Title: Simon vs. the Homo Sapiens Agenda
Author: Becky Albertalli
Genre: Contemporary YA LGBT
Summary (from Goodreads)
Sixteen-year-old and not-so-openly gay Simon Spier prefers to save his drama for the school musical. But when an email falls into the wrong hands, his secret is at risk of being thrust into the spotlight. Now Simon is actually being blackmailed: if he doesn’t play wingman for class clown Martin, his sexual identity will become everyone’s business. Worse, the privacy of Blue, the pen name of the boy he’s been emailing, will be compromised.
With some messy dynamics emerging in his once tight-knit group of friends, and his email correspondence with Blue growing more flirtatious every day, Simon’s junior year has suddenly gotten all kinds of complicated. Now, change-averse Simon has to find a way to step out of his comfort zone before he’s pushed out—without alienating his friends, compromising himself, or fumbling a shot at happiness with the most confusing, adorable guy he’s never met.
This has been the perfect antidote to my inability to get into any book recently. Light, humorous and sweet, it was full of feel good factor, while also exploring some key YA themes, like identity, coming of age, first romance and sexuality. I really like it when books manage to be light and fluffy whilst also having the depth of a few good themes.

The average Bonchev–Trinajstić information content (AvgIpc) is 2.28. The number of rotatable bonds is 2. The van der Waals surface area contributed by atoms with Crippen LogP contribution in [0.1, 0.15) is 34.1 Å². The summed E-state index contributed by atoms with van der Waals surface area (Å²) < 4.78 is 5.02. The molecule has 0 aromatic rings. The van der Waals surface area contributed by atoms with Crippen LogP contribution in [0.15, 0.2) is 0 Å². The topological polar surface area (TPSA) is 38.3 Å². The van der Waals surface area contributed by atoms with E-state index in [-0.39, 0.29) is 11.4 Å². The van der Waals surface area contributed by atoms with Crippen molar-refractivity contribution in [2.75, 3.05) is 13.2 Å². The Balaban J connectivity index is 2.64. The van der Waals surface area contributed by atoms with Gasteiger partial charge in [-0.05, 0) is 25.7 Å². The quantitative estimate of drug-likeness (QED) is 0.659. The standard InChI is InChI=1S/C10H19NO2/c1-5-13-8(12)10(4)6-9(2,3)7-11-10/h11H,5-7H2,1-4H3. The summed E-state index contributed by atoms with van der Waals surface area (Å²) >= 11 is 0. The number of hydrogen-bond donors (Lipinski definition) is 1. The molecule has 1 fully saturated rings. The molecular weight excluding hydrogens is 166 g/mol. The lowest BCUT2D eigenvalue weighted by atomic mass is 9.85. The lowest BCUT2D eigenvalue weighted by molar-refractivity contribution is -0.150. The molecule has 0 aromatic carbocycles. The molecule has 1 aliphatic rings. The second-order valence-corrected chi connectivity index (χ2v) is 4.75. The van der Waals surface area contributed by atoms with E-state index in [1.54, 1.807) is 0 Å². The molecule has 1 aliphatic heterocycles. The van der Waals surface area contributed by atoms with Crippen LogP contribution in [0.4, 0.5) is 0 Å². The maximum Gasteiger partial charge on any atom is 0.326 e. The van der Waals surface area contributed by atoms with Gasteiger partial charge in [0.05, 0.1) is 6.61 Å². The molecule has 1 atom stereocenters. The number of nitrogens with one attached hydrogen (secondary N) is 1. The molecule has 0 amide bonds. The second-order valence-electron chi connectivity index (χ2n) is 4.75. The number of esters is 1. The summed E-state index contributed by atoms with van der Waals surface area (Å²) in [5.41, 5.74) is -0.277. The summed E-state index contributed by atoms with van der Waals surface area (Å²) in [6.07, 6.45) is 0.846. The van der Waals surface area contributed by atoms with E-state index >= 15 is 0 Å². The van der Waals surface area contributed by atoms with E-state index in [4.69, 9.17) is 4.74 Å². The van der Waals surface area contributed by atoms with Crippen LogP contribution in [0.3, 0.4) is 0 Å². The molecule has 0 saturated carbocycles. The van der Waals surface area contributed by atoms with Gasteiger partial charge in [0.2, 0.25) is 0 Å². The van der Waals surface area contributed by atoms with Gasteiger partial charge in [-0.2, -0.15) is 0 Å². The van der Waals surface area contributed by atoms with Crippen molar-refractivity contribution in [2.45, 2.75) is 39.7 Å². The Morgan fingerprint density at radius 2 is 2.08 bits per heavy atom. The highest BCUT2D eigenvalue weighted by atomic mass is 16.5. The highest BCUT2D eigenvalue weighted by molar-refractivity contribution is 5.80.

Really, I’m never going to be able to beat whoever described this as the love child of John Green and Rainbow Rowell. Because that’s exactly what it is. It’s witty, with realistic characters who also manage to be a little larger than life, and full of so much heart that it’s impossible to read it and not smile.
I loved Simon’s awkwardness. I remember all to well those online relationships that were easier to have because they gave you that blanket of security you needed when talking about the big stuff like sex and sexuality, hopes and fears. Simon and Blue are altogether far too articulate and witty for your average seventeen-year-old, but then they are exactly as articulate and witty as most seventeen year olds (and I include myself at seventeen in this) think they are, so it works. They are the exaggerated reality of teenagers, and they are adorable.
It’s not a difficult or challenging book, and I probably won’t remember it beyond a general feeling of fuzzy warmth past next week, but sometimes you need a good pick me up, and this was certainly that. Feel good and just so cute, without being vapid or empty, it was exactly the sort of teen romance I needed to make me fall back in love with reading again.